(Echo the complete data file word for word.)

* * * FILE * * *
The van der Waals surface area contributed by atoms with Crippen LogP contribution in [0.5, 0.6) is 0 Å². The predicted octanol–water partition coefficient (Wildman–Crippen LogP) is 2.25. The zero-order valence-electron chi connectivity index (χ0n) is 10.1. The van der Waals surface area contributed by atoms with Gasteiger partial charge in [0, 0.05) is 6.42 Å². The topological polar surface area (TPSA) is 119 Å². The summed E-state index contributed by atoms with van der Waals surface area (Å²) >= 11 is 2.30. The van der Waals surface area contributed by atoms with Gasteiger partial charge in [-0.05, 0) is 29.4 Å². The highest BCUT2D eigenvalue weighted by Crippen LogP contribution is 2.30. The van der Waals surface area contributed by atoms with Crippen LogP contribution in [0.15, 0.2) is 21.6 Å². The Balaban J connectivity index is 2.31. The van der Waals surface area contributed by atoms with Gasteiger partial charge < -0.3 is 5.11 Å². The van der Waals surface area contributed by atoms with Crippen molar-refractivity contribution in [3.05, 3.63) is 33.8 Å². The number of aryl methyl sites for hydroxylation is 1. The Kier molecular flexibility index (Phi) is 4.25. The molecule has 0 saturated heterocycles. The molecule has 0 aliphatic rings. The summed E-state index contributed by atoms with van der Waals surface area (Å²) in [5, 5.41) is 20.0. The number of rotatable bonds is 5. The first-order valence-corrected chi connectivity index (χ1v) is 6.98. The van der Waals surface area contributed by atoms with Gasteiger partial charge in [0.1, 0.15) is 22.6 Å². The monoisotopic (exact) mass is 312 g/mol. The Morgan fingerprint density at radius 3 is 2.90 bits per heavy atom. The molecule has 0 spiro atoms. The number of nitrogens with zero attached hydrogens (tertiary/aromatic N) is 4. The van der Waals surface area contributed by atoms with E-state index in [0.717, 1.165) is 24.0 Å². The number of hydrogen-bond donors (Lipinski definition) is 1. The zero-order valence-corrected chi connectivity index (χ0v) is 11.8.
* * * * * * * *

The van der Waals surface area contributed by atoms with Crippen LogP contribution in [0.5, 0.6) is 0 Å². The predicted octanol–water partition coefficient (Wildman–Crippen LogP) is 2.25. The zero-order valence-electron chi connectivity index (χ0n) is 10.1. The van der Waals surface area contributed by atoms with Gasteiger partial charge in [0, 0.05) is 6.42 Å². The topological polar surface area (TPSA) is 119 Å². The summed E-state index contributed by atoms with van der Waals surface area (Å²) >= 11 is 2.30. The van der Waals surface area contributed by atoms with Gasteiger partial charge in [-0.05, 0) is 29.4 Å². The highest BCUT2D eigenvalue weighted by Crippen LogP contribution is 2.30. The van der Waals surface area contributed by atoms with Crippen LogP contribution in [0.15, 0.2) is 21.6 Å². The Balaban J connectivity index is 2.31. The van der Waals surface area contributed by atoms with Gasteiger partial charge < -0.3 is 5.11 Å². The van der Waals surface area contributed by atoms with Crippen molar-refractivity contribution in [3.05, 3.63) is 33.8 Å². The number of aryl methyl sites for hydroxylation is 1. The Kier molecular flexibility index (Phi) is 4.25. The molecule has 0 saturated heterocycles. The molecule has 0 aliphatic rings. The summed E-state index contributed by atoms with van der Waals surface area (Å²) in [5, 5.41) is 20.0. The number of rotatable bonds is 5. The first-order valence-corrected chi connectivity index (χ1v) is 6.98. The van der Waals surface area contributed by atoms with Gasteiger partial charge in [0.1, 0.15) is 22.6 Å². The monoisotopic (exact) mass is 312 g/mol. The Morgan fingerprint density at radius 3 is 2.90 bits per heavy atom. The molecule has 0 spiro atoms. The number of nitrogens with zero attached hydrogens (tertiary/aromatic N) is 4. The van der Waals surface area contributed by atoms with E-state index in [0.717, 1.165) is 24.0 Å². The number of hydrogen-bond donors (Lipinski definition) is 1. The zero-order valence-corrected chi connectivity index (χ0v) is 11.8.